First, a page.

Breakwater to protect St Julian’s Bay not a priority for government
The government is prepared to support water polo clubs that were damaged by last weekend’s storm, but at present is not considering the idea of building a breakwater to protect St Julian’s Bay, a spokesman said. With plans for a breakwater to be built at Marsaxlokk, St Julian’s Bay is not a priority for the government in view of the financial burden it would entail.
Over the weekend, the San Giljan Aquatic Sports Club was completely destroyed in a heavy north-east storm that hit the islands, while the Exiles Sports Club was also severely damaged. Both clubs are situated on the bay, with the San Giljan club facing the open sea directly and always having to deal with problems when a storm hits from the north-east, while Exiles are located right at the tip of the bay.
Another club, Sliema ASC, was also heavily damaged in the storm. The Malta Independent spoke with the presidents of all three clubs, who all said that the storm had caused heavy damage to their premises. While San Giljan was the worst affected, so much so that the damage is so far inestimable, Exiles and Sliema were also not spared by the rough seas.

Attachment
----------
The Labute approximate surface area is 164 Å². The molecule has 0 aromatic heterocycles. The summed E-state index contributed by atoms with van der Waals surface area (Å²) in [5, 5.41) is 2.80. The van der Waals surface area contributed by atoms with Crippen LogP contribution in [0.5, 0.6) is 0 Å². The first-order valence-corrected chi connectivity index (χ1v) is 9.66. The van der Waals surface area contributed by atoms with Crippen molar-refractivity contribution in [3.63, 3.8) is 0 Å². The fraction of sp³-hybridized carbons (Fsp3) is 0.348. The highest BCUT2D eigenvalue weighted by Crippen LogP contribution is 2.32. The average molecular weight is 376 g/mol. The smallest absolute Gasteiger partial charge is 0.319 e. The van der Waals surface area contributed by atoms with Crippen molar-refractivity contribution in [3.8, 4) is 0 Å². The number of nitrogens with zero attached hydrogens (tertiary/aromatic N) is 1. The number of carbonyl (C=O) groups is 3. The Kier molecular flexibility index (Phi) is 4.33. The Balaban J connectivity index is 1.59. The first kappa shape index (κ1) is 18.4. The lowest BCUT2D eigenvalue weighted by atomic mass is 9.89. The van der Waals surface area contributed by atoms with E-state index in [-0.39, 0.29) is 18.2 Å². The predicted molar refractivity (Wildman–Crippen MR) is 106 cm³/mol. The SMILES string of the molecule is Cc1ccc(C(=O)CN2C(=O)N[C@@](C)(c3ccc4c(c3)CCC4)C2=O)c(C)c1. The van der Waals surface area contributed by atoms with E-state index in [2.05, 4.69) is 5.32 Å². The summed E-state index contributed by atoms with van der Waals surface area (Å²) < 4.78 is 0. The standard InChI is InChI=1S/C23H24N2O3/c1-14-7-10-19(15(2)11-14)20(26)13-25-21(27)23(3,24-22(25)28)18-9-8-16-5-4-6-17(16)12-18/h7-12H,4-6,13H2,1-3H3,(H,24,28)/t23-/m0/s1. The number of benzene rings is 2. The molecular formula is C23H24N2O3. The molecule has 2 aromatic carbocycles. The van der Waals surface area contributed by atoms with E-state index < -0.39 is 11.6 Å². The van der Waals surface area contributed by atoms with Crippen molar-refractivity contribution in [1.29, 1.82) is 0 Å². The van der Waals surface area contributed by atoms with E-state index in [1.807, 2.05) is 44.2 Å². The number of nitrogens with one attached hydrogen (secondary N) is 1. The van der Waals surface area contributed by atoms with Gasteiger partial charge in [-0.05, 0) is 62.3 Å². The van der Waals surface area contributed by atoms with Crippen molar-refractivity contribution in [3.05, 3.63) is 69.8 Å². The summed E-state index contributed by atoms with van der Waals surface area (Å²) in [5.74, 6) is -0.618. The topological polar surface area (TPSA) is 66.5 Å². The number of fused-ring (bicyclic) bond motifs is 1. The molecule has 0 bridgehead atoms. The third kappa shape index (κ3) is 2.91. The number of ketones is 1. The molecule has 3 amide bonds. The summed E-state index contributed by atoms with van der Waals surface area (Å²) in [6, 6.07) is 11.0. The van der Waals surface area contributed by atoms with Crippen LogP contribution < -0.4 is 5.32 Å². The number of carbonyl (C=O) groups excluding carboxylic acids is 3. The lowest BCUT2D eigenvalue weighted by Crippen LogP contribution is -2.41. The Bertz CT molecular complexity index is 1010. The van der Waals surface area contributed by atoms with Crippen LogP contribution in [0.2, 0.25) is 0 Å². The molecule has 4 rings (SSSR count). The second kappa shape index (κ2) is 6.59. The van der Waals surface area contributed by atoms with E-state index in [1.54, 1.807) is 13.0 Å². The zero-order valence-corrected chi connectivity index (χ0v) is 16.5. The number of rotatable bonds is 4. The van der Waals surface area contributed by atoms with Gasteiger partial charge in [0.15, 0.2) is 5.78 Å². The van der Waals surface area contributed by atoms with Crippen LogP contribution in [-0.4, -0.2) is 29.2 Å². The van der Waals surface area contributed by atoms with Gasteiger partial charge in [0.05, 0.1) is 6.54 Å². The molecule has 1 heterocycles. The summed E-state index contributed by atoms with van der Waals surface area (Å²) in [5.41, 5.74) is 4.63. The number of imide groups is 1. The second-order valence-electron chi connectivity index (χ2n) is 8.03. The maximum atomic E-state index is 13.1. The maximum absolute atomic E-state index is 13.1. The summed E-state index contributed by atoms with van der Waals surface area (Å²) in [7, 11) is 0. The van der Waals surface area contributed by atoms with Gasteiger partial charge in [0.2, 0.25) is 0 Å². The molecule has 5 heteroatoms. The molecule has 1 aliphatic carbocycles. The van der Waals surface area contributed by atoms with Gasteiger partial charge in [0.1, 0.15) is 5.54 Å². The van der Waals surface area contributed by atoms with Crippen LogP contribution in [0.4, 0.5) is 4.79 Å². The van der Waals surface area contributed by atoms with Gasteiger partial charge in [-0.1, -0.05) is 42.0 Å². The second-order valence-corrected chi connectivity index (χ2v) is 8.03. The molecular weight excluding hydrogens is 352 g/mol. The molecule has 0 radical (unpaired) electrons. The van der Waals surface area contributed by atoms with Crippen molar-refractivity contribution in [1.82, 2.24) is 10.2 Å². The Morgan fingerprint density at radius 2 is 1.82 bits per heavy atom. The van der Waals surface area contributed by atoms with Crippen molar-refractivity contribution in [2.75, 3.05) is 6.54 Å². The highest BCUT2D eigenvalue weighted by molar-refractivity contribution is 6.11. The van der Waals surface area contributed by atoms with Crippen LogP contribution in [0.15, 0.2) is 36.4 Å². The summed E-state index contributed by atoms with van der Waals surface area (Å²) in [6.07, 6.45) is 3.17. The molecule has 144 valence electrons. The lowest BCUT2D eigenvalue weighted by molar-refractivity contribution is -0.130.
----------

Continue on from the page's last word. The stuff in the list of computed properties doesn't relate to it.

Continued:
Contacted by this newsroom, a spokesman for Parliamentary Secretary for Sport Chris Agius said the government has asked water polo clubs affected by last weekend’s north-eastern storm to calculate the cost of damages suffered, and will be supporting them to “continue to function as normal.”
This newsroom also asked whether the Parliamentary Secretary for Sport would be assisting the clubs in view of the fact that these clubs run on a voluntary basis, that they promote physical activity – of importance while Malta remains the fattest of EU countries, and lastly their activities are in line with the government’s commitment to place to promote sports among the public.
In response, a spokesperson said: “The situation for most clubs situated in locations facing open seas is evidently challenging. The Parliamentary Secretary has personally spoken to most of the water polo clubs affected this weekend and asked them to perform an assessment of damages suffered. The clubs are analyzing the costs and we will support them to continue functioning as normal.”
Asked about the possibility of a breakwater being installed in order to shelter clubs such as San Giljan and Exiles, the spokesperson said:
“As a government, we have already identified the project of a breakwater at Marsamxett harbour, which obviously comes at an enormous cost, and so other similar projects will have to be considered at a later stage.”
Asked whether the Finance Ministry is considering helping out through the Good Causes Fund, a spokesman for the ministry said “each application is treated on its own merit based on the published criteria of the Good Causes Fund and that the ministry cannot pronounce itself before any application is received, reviewed and processed.”